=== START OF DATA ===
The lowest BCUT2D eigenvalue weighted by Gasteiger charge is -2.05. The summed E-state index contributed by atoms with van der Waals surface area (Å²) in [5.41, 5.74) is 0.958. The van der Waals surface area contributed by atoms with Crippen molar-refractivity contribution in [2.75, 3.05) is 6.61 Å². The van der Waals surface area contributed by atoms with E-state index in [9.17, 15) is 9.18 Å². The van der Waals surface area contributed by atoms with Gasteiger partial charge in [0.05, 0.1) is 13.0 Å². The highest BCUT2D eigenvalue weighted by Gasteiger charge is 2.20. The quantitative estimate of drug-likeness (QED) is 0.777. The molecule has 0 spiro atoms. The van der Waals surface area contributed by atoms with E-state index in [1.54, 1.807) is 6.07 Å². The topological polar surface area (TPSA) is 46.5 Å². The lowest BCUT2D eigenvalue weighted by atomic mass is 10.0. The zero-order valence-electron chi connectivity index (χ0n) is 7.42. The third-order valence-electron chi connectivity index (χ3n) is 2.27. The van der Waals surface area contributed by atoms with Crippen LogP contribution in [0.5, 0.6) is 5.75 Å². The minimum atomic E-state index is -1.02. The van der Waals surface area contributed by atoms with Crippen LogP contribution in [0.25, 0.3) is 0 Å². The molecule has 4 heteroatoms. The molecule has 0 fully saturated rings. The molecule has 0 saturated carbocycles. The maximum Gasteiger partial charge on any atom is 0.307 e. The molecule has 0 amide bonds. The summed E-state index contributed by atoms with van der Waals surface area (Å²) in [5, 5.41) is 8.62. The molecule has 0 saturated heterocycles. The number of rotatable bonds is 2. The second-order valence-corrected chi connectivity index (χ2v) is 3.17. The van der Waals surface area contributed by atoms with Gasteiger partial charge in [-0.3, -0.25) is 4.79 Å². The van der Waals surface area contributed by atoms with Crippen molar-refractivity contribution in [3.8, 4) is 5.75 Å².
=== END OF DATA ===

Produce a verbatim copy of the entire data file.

The lowest BCUT2D eigenvalue weighted by Gasteiger charge is -2.05. The summed E-state index contributed by atoms with van der Waals surface area (Å²) in [5.41, 5.74) is 0.958. The van der Waals surface area contributed by atoms with Crippen molar-refractivity contribution in [2.75, 3.05) is 6.61 Å². The van der Waals surface area contributed by atoms with E-state index in [9.17, 15) is 9.18 Å². The van der Waals surface area contributed by atoms with Gasteiger partial charge in [0.05, 0.1) is 13.0 Å². The highest BCUT2D eigenvalue weighted by Gasteiger charge is 2.20. The quantitative estimate of drug-likeness (QED) is 0.777. The molecule has 0 spiro atoms. The van der Waals surface area contributed by atoms with E-state index in [1.54, 1.807) is 6.07 Å². The topological polar surface area (TPSA) is 46.5 Å². The lowest BCUT2D eigenvalue weighted by atomic mass is 10.0. The zero-order valence-electron chi connectivity index (χ0n) is 7.42. The third-order valence-electron chi connectivity index (χ3n) is 2.27. The van der Waals surface area contributed by atoms with Crippen LogP contribution in [0.5, 0.6) is 5.75 Å². The minimum atomic E-state index is -1.02. The van der Waals surface area contributed by atoms with Crippen LogP contribution in [0.25, 0.3) is 0 Å². The molecule has 4 heteroatoms. The molecule has 0 fully saturated rings. The molecule has 0 saturated carbocycles. The maximum Gasteiger partial charge on any atom is 0.307 e. The molecule has 0 amide bonds. The summed E-state index contributed by atoms with van der Waals surface area (Å²) in [5, 5.41) is 8.62. The molecule has 0 saturated heterocycles. The number of rotatable bonds is 2. The second-order valence-corrected chi connectivity index (χ2v) is 3.17. The van der Waals surface area contributed by atoms with Gasteiger partial charge in [-0.3, -0.25) is 4.79 Å². The van der Waals surface area contributed by atoms with Crippen molar-refractivity contribution in [3.8, 4) is 5.75 Å².